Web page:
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Abraham Nunez will see playing time this year, usually starting in about the eighth inning as a defensive replacement for Wes Helms. Carlos Ruiz will see more playing time as it becomes apparent to the Phils that they need his bat more than they need Rod Barajas' glove and language skills.

The aforementioned Lieber's stock may not be all that high at the moment, but as March winds down some team in serious need of a starter is going to part with a player of some immediate value. While some believe another established outfielder would be useful, the bullpen remains the most pressing need. It's always tough to give up a starting pitcher for someone who will only appear sporadically for an inning or two instead of a position player who might appear more regularly, but the pen remains the area of greatest concern for the Phils and the outfield should be decent with Burrell, Rowand, Victorino, Bourn and Werth. Over at Beerleaguer there has been much debate among commenters regarding Victorino's value. Last year he had his first opportunity to play regularly for large periods of time and handled the job well. He is a first-rate if sometimes reckless outfielder with a great arm and a free-swinging, impatient batter who might easily improve with a starting role guaranteed. Swift as he is, he hasn't learned how to steal bases, but coach Davey Lopes has made him a project this Spring. Some question if he is more valuable in center than right field, an argument I would agree with, but unless the Phils package Rowand in a deal with Lieber, that shift remains highly unlikely.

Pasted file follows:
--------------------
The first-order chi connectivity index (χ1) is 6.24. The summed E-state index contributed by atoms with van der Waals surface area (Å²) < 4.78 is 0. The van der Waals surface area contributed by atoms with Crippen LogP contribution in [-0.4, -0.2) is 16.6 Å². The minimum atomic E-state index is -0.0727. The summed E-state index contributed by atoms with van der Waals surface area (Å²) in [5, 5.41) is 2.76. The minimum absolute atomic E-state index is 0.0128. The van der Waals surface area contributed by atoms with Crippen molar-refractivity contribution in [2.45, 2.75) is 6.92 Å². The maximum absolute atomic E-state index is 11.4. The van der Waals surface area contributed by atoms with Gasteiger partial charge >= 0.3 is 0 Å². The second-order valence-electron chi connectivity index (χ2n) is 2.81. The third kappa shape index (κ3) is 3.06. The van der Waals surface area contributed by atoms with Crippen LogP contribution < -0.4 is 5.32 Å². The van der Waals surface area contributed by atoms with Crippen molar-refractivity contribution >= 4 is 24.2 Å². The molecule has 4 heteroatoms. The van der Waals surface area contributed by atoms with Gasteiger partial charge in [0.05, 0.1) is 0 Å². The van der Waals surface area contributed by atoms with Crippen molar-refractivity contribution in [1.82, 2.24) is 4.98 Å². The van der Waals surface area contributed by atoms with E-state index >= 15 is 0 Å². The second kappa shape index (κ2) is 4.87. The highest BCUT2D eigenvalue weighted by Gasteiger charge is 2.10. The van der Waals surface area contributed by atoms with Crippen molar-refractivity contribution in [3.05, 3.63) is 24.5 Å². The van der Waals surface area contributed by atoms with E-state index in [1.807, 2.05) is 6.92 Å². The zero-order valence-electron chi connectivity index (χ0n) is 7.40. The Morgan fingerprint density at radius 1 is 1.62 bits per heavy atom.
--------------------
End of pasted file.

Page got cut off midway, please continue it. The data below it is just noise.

RickSchuBlues said...

My memory of Matt Smith in a big game against the Astros is of him blowing a lead by walking three hitters in a row. The kind of performance he coughed up yesterday to a bunch of Pirate bush-leaguers ought to give one pause when considering he is the most 'experienced' left-hander out of the bullpen. Overall, I was impressed by what he showed last season, but I wouldn't agree that he should be considered as an emergency closer.

As for Victorino: he'll probably be a popular player as long as he's a Phillie, but I feel like he could be a better offensive player if he didn't give away so many at-bats. He makes Jimmy Rollins look like Booby Abreu.

Tom Goodman said...

I and a number of other bloggers were at that game and he was squeezed by all accounts including our own. He pitched very well despite his line. I think he is the sleeper on this staff.

Jason said...

Smith showed surprise toughness and wasn't afraid to go after hitters, but before the Phillies can even think about closer, he needs to first show he can handle the role he's been assigned, which is to retire the left-handers. Being the only left-handed lock for the pen, that in and of itself will be a big challege for the 27-year-old. Plenty of pressure spots, right out of the chute. That said, I like him, and think he was a nice pickup from the Abreu deal.

J. Weitzel said...

last comment was mine, btw.

Tom Goodman said...

Jason: I agree he has to show he can perform the role for which he was acquired before taking on the greater responsibility. I have great expectations of him.